A growing number of users are accessing your IT systems, applications and data in more ways than ever before. On the other hand, the fraud and threat landscape is also evolving rapidly. Companies struggle to control and stay ahead of complex and dynamic IT environments. According to the 2012 IBM Global Reputational Risk & IT Study, 61 percent of organizations said that data theft and cybercrime were their greatest threats.

In response, enterprises need to become threat-aware and implement analytical tools to detect and report on anomalies, prevent fraud, block attacks and provide secure user access across the entire enterprise.

The bottom line is that the smarter you are about your everyday business operations, the better your overall position will be for defending yourself against security breaches. The adoption of IAM analytics not only provides you with closed-loop processes for regulatory compliance, but should also reduce risk and costs (I believe it will reduce your blood pressure as well).

B = Beyond Traditional IAM

A recent IBM study found that a majority of security leaders consider identity and access management to be more vital to infrastructure defense than any other technology. Why is that?

Just think about how many more people are connected to the enterprise today than in the past, how many more devices are active and how we collaborate on a 24/7 basis across the globe. The volume and complexity of information exchange has expanded dramatically and brought with it the challenge of protecting our businesses both internally and externally.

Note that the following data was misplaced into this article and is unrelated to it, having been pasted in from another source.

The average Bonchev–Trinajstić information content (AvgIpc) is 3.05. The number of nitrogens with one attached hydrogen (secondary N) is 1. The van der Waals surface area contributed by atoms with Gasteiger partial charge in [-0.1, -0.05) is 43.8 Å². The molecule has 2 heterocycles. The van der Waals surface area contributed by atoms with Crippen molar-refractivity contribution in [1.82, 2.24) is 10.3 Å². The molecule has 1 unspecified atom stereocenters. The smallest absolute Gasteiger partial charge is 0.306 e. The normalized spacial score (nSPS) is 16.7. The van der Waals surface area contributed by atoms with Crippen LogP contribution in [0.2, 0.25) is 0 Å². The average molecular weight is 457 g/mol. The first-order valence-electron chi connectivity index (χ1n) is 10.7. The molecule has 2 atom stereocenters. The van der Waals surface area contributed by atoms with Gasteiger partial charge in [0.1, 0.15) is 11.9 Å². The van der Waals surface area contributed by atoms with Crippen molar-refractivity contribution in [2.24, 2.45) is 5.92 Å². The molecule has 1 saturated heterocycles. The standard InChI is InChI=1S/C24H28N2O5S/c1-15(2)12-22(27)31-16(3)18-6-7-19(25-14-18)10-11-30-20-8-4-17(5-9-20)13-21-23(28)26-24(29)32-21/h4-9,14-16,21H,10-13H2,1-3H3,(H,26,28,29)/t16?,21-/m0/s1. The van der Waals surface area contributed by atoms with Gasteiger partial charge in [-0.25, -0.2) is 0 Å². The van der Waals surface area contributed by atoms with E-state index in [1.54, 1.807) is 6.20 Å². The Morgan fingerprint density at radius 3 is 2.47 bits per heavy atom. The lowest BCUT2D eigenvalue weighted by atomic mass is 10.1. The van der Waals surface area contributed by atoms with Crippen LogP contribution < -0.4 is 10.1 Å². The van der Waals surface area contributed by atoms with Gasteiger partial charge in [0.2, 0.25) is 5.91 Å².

Research says that 50 percent of employers will require some form of BYOD for work by 2017; at the same time, Arxan has reported that 90 percent of the top mobile apps have been hacked in some way or another. Thus, mobile can represent a serious security threat to your organization if you don’t have the right plan for it.

In sum, while enterprises are adopting the latest and greatest technologies to become more innovative, security concerns need to be assessed and addressed in a timely and proactive manner.

C = Cloud

Cloud is a reality, and in the upcoming years, we will see more and more enterprises sharing their data and applications in the cloud. Meanwhile, as companies move to SaaS-based models, so will identities as stakeholders access different repositories and information stores. Gartner expects the biggest growth to come from identity-as-a-service (IDaaS), which is a combination of administration, account provisioning, authentication and authorization. This new business model will require a new, nimble approach to IAM and even greater insight into user behavior.

Ultimately, the goal of security comes to one dominant focal point: Protecting data. And who has access to data? People do! Therefore, you need secure and monitor identities since those are simultaneously the strongest and weakest links in your security chain. Thus, your approach to securing people needs to evolve from being satisfied with the technology you currently have to support user administration. Instead, you need to proactively block insider threats and comply with security regulations, basing your decisions on analytical insight into what users are doing.